The November results move momentum to the states.
The biggest news from the election was the Democrats retaking control of both the House and the Senate. I don’t expect national Democrats to do much positive on gay issues, however, and probably nothing on the issue of recognition for gay relationships.
Much more important to the politics of gay marriage than the national election results are the results in (1) popular votes on state constitutional gay-marriage bans and (2) the results in state legislative races. Both suggest that we may be headed for more state legislative action toward the recognition of same-sex relationships in the form of civil unions and domestic partnerships (less so, for now, in the form of full marriage).
There are two huge stories in the votes on gay-marriage bans around the country. First, for the first time ever, a gay-marriage ban was rejected by the voters of a state, Arizona. That’s not the same as an endorsement of gay marriage, but it is an unprecedented and potentially significant defeat for opponents of gay marriage.
Still, I am at a loss to explain the precise reason for the result in Arizona. It could have been driven by demographics, individual state issues, differences in the pro- and anti-amendment campaigns from others around the country, or the generally more libertarian political climate in the state.
Second, average support for the bans was down dramatically from previous elections. In the seven states where the amendments passed, average support was down to about 61 percent. That’s about 8-10 percent less than average support for these amendments in past elections. Of the eight states, support for the bans was held under 60 percent in five; that had previously happened in only one state out of 20. Prior to this election, the low-water mark for a ban was 56 percent (in Oregon in 2004). Three states (Arizona, Colorado, and South Dakota) were at or under that mark this year.
What produced these surprisingly good results for gay-marriage supporters? Several things may be happening:
• Voters are getting habituated to the idea of gay marriage, even if they don’t quite accept it, and so are less likely to vote to ban it (and similar unions).
• Voters are starting to catch on that these proposed amendments are about much more than gay marriage. They ban civil unions (which pluralities now favor), domestic partnerships, and potentially much, much more. And they do not simply stop judges from imposing gay marriage; they apply even to state legislative action.
• Individual state races and issues skewed the results. South Dakota, where support for the amendment was an astonishingly low 52 percent, is the most obvious example. There, the result was probably affected by the presence of a sweeping anti-abortion ballot measure, which brought out lots of pro-choice and anti-anti-abortion voters.
• It was a very bad night for Republicans for reasons unrelated to gay marriage (the Iraq war, perceived corruption), which produced a drag on support for the amendments. In almost every state (except Arizona) the marriage bans did better than most Republicans in statewide races.
Gay-marriage supporters will emphasize the first two factors. Opponents will emphasize the second two. I do think it’s fair to say that gay-marriage bans are starting to fizzle as a potent political weapon. Just as gay-marriage litigants are running out of friendly state judiciaries, gay-marriage opponents are starting to run out of very friendly state electorates (though I do think we will end up with about 32-35 states with amendments when all is said and done).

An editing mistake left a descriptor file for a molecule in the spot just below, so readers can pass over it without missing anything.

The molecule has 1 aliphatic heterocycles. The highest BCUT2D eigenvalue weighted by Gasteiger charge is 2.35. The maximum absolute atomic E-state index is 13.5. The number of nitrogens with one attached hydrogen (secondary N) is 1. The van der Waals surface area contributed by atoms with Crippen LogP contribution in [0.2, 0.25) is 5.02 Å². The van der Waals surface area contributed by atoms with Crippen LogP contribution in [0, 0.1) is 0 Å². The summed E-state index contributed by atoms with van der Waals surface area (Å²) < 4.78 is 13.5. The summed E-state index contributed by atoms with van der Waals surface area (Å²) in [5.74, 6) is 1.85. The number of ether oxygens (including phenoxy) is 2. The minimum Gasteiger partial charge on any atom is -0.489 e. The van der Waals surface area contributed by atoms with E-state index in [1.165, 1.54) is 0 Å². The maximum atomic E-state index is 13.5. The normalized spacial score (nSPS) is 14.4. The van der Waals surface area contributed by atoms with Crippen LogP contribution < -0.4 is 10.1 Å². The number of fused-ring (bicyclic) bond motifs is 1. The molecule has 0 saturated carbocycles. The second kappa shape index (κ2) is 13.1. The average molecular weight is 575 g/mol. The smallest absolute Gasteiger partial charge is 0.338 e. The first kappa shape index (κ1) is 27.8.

The declining potency of this issue will likely have two effects. First, it will probably embolden more state legislators to reject state amendment proposals, preventing them from reaching the ballots in states where legislatures must approve them.
Second, the erosion of public support for marriage bans also suggests, I think, that both sides are going to have to start focusing more on legislation in the states. Neither will be able to deploy the trump card of judicial supremacy, on the one hand, or constitutional amendment, on the other. That’s a healthy development since it means we’ll have more actual legislative debate and compromise on the issue, outside of the cool confines of judicial chambers and the hothouse of popular referenda. It also means incremental change will be permitted, where judicial action and constitutional amendment on this issue entail a priori, all-or-nothing policymaking.
On that score, this election produced signs that the tide will turn in the legislative arena toward more recognition of gay relationships. More than 275 state legislative seats and nine state legislative chambers switched hands from the Republicans to the Democrats. Six governorships also switched to the Democrats. All of this means that Democrats now have complete control—holding both legislative chambers and the governorship—in 15 states.
This bodes well for state legislative experimentation toward the recognition of gay relationships, since Democrats tend to be more sympathetic toward such reform than are Republicans. It does not guarantee progress, since many Democrats will be afraid to back recognition, but the election does make it more likely. Moreover, for now, state experimentation, where it occurs, will likely take the form of domestic partnerships and civil unions rather than marriage.
But especially in those states where Democrats now have total control over state government, there is no excuse not to begin doing something. Gay voters and donors have paid, with their loyalty and their money, for some action from the Democrats.
Writing from the conservative side, Dale Carpenter began his column for OutSmart in 1994, when he lived in Houston. Now residing in Minneapolis, Carpenter is a University of Minnesota Law School professor.